A Novel Composite Membrane for High Temperature Hydrogen Separation

Award Information
Agency:
Department of Energy
Branch
n/a
Amount:
$149,886.00
Award Year:
2011
Program:
SBIR
Phase:
Phase I
Contract:
DE-FG02-11ER90172
Award Id:
n/a
Agency Tracking Number:
96769
Solicitation Year:
2011
Solicitation Topic Code:
09 a
Solicitation Number:
DE-FOA-0000413
Small Business Information
8 John Walsh Blvd., Suite 321, Peekskill, NY, 10566-5347
Hubzone Owned:
N
Minority Owned:
N
Woman Owned:
N
Duns:
829573208
Principal Investigator:
ZhongTang
Dr.
(914) 290-6293
ztang08@gmail.com
Business Contact:
Lin-FengLi
Dr.
(914) 290-6293
crotonbusiness99@gmail.com
Research Institute:
Stub




Abstract
Increased use of hydrogen as a fuel can provide benefits to our nations energy security, the environment and economic growth. Toward hydrogen economy, an innovation in hydrogen separation technology is needed in the production of hydrogen. Current separation technologies for industrial hydrogen production mainly include pressure swing adsorption process and the cryogenic separation process, which are complicated and energy intensive. Membrane separation in hydrogen production and purification holds the substantial key to the economic viability of our national hydrogen energy systems because of low energy consumption, possibility for continuous operation, its ease of operation, and ultimately cost effectiveness. A novel, robust, high temperature hydrogen separation membrane with high H2 selectivity and permeability, excellent hydrothermal and chemical stability, and excellent durability in the harsh operating conditions will be developed in this program. The composite membrane can be combined with water-gas shift (WGS) reaction in a membrane reactor system.Commercial Applications and Other Benefits: In short term, this novel hydrogen separation technology can be used for industrial hydrogen separation to produce high purity hydrogen gas. It can also be used to treat the flue gas from various chemical processes, such as ammonia synthesis, to recapture the hydrogen. Once fully developed, such membrane could be combined with WGS reaction as one of the key components in coal gasification and steam reforming processes, producing hydrogen and other high-value chemicals with near zero emissions. The membrane reactor for WGS reaction may thus lead to substantial simplifications of the process and reduction of energy consumption for H2 production. Clearly, a novel, robust, high selective and flux, high temperature membrane separation technology will provide tremendous economical, environmental benefits for the general public.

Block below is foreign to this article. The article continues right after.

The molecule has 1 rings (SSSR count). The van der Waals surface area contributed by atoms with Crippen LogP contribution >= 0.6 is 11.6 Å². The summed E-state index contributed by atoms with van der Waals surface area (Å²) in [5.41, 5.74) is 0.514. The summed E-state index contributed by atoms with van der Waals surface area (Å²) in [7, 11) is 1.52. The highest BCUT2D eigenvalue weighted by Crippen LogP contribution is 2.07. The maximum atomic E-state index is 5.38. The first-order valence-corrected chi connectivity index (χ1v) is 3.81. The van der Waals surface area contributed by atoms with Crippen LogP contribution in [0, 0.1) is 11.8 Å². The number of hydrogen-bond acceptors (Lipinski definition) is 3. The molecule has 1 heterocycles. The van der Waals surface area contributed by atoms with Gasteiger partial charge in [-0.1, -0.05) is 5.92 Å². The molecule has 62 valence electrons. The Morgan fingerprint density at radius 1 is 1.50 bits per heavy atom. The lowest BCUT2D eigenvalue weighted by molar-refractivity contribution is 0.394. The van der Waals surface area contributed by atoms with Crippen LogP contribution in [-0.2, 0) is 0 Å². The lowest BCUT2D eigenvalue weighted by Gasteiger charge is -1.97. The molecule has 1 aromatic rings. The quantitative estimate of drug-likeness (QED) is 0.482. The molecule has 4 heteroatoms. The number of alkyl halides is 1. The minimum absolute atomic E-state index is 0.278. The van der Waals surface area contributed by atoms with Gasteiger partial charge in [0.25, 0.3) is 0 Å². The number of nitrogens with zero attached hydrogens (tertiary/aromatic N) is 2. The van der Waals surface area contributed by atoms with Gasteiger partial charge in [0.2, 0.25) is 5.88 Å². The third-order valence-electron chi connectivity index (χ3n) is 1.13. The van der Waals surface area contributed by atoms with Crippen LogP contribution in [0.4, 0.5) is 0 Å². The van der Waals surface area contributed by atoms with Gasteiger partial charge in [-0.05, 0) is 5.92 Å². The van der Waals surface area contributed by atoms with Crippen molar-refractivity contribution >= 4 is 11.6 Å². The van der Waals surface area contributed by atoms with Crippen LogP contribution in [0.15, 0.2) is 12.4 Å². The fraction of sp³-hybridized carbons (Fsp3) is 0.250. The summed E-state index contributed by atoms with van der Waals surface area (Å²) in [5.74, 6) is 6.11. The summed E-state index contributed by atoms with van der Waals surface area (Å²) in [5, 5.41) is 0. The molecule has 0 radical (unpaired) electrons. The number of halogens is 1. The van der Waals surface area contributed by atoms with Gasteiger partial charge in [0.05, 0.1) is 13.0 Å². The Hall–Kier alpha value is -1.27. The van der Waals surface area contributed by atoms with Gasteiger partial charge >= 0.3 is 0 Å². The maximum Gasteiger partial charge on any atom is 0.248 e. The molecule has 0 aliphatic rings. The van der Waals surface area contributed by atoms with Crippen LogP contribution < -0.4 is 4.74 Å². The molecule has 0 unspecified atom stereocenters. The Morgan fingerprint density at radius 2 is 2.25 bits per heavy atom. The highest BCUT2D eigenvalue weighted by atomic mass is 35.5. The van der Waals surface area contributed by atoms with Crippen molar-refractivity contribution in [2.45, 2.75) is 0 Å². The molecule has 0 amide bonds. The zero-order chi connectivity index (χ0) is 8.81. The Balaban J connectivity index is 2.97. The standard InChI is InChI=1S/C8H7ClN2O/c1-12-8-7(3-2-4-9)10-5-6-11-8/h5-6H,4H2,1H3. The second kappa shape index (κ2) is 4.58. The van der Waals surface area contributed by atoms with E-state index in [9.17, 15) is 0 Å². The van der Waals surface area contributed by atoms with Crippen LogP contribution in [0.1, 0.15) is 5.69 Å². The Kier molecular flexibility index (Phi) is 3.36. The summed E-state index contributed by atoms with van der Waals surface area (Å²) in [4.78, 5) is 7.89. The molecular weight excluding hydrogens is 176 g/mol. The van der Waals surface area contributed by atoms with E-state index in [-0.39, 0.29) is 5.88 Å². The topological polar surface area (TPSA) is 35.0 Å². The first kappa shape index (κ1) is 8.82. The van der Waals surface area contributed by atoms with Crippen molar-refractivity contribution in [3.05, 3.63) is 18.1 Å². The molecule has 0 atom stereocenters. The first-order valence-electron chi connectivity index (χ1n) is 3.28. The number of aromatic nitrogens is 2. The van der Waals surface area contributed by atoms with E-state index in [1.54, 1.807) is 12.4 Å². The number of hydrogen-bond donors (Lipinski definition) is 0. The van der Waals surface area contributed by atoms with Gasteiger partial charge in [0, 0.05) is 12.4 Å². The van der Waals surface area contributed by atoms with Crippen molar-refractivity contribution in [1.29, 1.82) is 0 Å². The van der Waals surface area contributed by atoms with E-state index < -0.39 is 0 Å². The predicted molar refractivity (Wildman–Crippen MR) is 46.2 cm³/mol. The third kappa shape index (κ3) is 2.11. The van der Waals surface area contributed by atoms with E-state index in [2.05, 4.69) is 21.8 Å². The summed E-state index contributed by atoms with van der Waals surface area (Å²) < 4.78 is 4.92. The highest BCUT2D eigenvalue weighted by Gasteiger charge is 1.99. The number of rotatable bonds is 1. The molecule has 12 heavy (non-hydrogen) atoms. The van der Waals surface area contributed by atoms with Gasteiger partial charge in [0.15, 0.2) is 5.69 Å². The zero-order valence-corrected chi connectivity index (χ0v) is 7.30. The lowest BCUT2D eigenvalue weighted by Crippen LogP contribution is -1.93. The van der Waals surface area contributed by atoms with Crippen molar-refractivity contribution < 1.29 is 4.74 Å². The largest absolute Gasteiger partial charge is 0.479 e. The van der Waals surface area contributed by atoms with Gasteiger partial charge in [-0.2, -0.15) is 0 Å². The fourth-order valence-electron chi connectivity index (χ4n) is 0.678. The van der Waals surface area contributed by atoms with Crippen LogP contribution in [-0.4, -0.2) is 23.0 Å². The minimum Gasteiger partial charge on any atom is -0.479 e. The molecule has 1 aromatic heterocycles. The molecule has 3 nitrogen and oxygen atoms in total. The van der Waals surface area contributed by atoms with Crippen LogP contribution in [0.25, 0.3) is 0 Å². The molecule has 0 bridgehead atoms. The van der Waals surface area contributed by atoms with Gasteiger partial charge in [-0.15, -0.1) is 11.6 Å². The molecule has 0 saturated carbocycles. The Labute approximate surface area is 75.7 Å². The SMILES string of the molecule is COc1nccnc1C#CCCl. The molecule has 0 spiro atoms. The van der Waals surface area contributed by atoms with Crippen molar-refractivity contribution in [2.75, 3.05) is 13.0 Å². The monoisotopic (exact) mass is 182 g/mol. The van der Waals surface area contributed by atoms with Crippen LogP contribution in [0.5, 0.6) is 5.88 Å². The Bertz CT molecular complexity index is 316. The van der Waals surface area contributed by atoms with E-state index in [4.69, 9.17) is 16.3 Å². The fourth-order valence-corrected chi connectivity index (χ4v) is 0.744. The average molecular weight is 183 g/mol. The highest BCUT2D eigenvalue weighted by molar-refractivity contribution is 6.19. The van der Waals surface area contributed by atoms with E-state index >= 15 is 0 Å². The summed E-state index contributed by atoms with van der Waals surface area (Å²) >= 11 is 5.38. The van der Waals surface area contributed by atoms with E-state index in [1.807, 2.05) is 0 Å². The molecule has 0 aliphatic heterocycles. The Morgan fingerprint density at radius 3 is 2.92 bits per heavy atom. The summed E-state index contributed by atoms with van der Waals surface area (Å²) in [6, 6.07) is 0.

* information listed above is at the time of submission.

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